He was always sort of a ghetto Spider-Man — and a bit of a joke. That is, until Frank Miller took over in Daredevil #168, introducing ninjas, assassin and love interest Elektra, and Daredevil’s mentor Stick. Miller took a book that was close to cancellation and turned it into one of Marvel’s most loved franchises.

Even after Miller left in 1983, Daredevil has remained one of the better-written books in the Marvel lineup.

Captain America

I’m not a huge Captain America guy, but you’d be remiss not to read Ed Brubaker’s Captain America from 2004, which includes, among other things, the Winter Soldier storyline that was the basis for this year’s hit movie.


I have an uneasy relationship with everyone’s favorite wall crawler. He’s always been one of my favorite characters, but Marvel loves running him through the muck — replacing him with clones, undoing his marriage, turning him into some kind of mystical spider-demon freak, you name it.

My general advice is to stick to Spider-Man stories from the ’70s and ’80s, and completely skip the ’90s.

But one gem I particularly love is his original showdown with the alien symbiote Venom, starting in Amazing Spider-Man #299. Venom has all of Spider-Man’s powers and then some, and on top of that, he’s bigger, meaner, and scarier. Todd MacFarlane’s Venom, with his creepy smile, stalks Peter Parker’s loved ones in search of revenge.

While later artists added ridiculous flourishes like a foot-long tongue covered in green slime and multiple heads, it’s MacFarlane’s original that still gives me chills.

If you want something a bit newer, the recent The Superior Spider-Man is a lot of fun. The story is that Doc Ock has taken over Peter Parker’s body in a bid to save his own life, but in the process takes on Peter’s sense of responsibility, and he decides to become the “superior” Spider-Man that Parker could only dream of being. Imagine Spider-Man with all the sensibilities of a Venture Bros. villain, with the requisite spy robots, goon army, dirty tricks, and massive battle mechs. It’s Breaking Bad meets Spider-Man, and it’s blast to read.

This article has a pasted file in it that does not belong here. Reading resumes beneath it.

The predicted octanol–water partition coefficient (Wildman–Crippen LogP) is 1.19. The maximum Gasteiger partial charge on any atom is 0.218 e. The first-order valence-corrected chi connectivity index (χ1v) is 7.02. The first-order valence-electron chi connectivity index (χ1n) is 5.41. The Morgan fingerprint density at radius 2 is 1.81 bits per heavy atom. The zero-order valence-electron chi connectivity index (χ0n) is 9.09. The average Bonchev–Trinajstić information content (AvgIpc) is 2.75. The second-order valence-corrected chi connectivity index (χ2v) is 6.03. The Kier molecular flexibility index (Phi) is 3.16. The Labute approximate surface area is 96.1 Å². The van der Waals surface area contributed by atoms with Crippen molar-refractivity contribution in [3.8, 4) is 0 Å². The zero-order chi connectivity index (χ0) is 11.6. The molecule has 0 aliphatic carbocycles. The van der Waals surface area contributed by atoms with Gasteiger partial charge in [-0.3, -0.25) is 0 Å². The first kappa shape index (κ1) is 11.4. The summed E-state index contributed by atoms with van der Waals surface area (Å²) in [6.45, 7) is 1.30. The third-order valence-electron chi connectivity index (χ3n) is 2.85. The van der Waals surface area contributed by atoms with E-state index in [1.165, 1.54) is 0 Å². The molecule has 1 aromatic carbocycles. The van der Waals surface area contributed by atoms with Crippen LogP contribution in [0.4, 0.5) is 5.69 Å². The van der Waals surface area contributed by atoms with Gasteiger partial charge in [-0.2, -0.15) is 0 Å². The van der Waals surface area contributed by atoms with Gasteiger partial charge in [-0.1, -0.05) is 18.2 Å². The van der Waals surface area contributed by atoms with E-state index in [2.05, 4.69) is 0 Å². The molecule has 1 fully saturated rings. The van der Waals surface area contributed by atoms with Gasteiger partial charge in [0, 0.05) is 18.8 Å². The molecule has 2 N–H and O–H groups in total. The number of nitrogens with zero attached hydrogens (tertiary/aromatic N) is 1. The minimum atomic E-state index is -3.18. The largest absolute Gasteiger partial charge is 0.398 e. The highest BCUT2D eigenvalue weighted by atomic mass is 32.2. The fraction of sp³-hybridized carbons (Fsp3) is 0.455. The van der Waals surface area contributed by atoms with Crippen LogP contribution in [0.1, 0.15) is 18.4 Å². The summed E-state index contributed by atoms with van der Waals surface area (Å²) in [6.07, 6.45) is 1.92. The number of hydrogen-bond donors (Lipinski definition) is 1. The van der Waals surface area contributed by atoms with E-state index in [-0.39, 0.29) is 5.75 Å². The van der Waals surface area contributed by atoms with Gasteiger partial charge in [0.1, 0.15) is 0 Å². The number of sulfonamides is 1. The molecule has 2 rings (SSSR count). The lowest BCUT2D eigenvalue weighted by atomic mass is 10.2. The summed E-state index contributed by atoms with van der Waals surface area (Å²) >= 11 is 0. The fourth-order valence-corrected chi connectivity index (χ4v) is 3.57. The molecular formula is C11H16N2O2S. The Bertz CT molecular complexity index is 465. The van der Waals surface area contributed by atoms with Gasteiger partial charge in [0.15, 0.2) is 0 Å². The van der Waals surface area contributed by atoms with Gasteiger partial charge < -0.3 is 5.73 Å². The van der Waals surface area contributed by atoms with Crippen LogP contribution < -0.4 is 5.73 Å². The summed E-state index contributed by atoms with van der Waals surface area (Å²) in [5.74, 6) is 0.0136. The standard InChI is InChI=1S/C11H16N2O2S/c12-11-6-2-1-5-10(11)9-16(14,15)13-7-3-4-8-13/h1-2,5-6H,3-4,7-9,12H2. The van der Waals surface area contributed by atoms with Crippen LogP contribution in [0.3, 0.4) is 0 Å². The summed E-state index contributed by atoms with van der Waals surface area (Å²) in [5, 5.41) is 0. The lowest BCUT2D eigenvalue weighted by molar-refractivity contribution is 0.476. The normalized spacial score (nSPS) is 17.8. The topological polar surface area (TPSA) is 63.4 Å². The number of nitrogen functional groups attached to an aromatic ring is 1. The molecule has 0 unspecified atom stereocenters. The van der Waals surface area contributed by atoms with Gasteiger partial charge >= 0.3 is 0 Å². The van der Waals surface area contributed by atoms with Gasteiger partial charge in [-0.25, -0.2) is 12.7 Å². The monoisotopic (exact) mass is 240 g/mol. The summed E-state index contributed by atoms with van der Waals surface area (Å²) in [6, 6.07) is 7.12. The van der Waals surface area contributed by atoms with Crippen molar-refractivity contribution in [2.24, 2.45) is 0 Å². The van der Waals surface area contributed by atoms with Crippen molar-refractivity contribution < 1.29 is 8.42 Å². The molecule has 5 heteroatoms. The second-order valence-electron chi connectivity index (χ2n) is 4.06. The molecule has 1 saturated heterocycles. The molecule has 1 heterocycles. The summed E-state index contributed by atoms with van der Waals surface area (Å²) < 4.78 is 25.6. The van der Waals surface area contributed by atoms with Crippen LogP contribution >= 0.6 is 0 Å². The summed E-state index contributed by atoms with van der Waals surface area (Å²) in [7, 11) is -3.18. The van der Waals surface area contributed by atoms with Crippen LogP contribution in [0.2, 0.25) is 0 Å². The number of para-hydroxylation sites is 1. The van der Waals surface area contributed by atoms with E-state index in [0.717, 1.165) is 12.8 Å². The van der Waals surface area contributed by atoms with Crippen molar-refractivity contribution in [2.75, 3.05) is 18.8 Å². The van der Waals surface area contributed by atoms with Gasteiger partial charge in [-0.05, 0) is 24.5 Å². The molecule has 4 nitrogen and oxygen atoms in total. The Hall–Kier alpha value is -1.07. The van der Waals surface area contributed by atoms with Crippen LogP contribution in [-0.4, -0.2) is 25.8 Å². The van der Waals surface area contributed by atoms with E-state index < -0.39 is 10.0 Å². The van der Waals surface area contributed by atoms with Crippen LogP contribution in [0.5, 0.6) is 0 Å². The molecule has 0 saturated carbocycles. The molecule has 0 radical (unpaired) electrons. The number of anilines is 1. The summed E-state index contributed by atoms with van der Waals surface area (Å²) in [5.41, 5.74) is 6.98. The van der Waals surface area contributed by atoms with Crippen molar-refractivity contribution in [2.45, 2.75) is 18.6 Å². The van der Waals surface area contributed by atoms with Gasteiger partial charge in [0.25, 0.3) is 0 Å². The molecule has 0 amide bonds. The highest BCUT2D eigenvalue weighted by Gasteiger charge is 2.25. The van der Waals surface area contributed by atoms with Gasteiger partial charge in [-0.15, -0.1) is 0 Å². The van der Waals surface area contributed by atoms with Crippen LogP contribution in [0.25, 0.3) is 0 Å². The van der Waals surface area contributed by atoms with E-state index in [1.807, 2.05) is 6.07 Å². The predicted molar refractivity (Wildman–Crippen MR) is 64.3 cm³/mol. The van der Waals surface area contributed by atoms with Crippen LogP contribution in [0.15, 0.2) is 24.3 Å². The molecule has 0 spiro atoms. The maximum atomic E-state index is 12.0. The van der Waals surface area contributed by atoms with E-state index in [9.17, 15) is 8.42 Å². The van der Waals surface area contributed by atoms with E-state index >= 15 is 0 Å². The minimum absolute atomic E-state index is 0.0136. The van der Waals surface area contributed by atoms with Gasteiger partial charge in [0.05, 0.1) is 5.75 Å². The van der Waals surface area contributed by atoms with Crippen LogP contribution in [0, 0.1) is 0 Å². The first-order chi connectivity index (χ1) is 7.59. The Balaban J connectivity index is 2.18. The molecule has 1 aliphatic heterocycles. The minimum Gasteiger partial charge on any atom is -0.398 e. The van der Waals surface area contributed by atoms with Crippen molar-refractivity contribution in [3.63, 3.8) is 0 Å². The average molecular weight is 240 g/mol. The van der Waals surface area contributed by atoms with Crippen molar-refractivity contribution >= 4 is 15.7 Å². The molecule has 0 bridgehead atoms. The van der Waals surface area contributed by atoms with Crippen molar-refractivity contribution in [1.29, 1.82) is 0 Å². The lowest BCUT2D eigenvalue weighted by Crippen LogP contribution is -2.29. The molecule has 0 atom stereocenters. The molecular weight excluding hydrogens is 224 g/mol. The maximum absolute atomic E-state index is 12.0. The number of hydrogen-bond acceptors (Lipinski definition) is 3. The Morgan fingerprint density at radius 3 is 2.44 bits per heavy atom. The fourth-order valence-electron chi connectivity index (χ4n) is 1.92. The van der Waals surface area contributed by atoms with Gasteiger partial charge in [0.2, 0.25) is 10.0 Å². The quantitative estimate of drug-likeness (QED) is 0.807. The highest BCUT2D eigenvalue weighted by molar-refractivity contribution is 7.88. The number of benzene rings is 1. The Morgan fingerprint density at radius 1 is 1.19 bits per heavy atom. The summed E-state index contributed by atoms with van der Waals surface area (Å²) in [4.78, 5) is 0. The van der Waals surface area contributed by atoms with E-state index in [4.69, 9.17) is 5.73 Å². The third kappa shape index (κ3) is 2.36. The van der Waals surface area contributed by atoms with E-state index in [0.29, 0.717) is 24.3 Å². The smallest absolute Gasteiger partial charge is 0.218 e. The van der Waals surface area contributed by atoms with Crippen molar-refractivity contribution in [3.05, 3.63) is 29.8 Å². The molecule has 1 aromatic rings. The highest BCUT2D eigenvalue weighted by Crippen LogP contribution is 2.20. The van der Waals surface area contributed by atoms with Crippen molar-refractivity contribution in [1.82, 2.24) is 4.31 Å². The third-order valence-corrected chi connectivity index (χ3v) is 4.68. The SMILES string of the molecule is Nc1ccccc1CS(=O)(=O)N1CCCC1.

Other Notes for New Readers

You might see a lot of titles under the “Ultimate” banner. Be aware that these take place in an alternate universe, as a sort of soft reboot of traditional Marvel franchises. I advise against these for new readers; while they started off well, they’ve been mishandled to the point of unreadability. Sure, there are some gems, but I’ll leave you to discover them after your feet are wet.

You might want to investigate Deadpool, who is seems to be more popular all the time. Deadpool is a violently, often comically, unstable mercenary. He’s not to every taste, but a decent place to start is the recent Deadpool series by Gerry Duggan and comedian Brian Posehn. It starts off rather schlocky, but later in, “The Good, the Bad, and the Ugly,” gains an incredible amount of depth.

That’s a decent list of where to get started. Of course, this isn’t a definitive list. I’ve missed a lot of stuff like Avengers, Iron Man, and Guardians of the Galaxy, mostly due to my X-Men bias. But regardless, this should give you a decent survey of the Marvel universe. Happy reading, True Believer!